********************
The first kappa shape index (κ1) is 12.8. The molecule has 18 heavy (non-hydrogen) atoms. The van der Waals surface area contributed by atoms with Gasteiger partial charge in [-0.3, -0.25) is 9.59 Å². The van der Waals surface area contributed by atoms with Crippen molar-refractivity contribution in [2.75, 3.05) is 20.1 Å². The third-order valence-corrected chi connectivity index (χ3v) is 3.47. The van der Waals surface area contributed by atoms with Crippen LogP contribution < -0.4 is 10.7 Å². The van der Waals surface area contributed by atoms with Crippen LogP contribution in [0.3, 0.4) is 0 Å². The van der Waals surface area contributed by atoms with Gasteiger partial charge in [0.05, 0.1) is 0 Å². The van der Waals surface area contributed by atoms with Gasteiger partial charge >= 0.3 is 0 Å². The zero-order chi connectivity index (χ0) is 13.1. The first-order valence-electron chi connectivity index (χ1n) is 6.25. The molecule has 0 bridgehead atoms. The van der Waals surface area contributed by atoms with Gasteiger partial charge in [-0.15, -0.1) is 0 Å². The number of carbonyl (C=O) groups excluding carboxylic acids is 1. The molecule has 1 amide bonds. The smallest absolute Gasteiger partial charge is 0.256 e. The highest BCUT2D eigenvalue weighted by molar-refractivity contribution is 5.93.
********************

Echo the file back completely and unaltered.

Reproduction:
The first kappa shape index (κ1) is 12.8. The molecule has 18 heavy (non-hydrogen) atoms. The van der Waals surface area contributed by atoms with Gasteiger partial charge in [-0.3, -0.25) is 9.59 Å². The van der Waals surface area contributed by atoms with Crippen molar-refractivity contribution in [2.75, 3.05) is 20.1 Å². The third-order valence-corrected chi connectivity index (χ3v) is 3.47. The van der Waals surface area contributed by atoms with Crippen LogP contribution < -0.4 is 10.7 Å². The van der Waals surface area contributed by atoms with Crippen LogP contribution in [0.3, 0.4) is 0 Å². The van der Waals surface area contributed by atoms with Gasteiger partial charge in [0.05, 0.1) is 0 Å². The van der Waals surface area contributed by atoms with Gasteiger partial charge >= 0.3 is 0 Å². The zero-order chi connectivity index (χ0) is 13.1. The first-order valence-electron chi connectivity index (χ1n) is 6.25. The molecule has 0 bridgehead atoms. The van der Waals surface area contributed by atoms with Gasteiger partial charge in [-0.15, -0.1) is 0 Å². The number of carbonyl (C=O) groups excluding carboxylic acids is 1. The molecule has 1 amide bonds. The smallest absolute Gasteiger partial charge is 0.256 e. The highest BCUT2D eigenvalue weighted by molar-refractivity contribution is 5.93.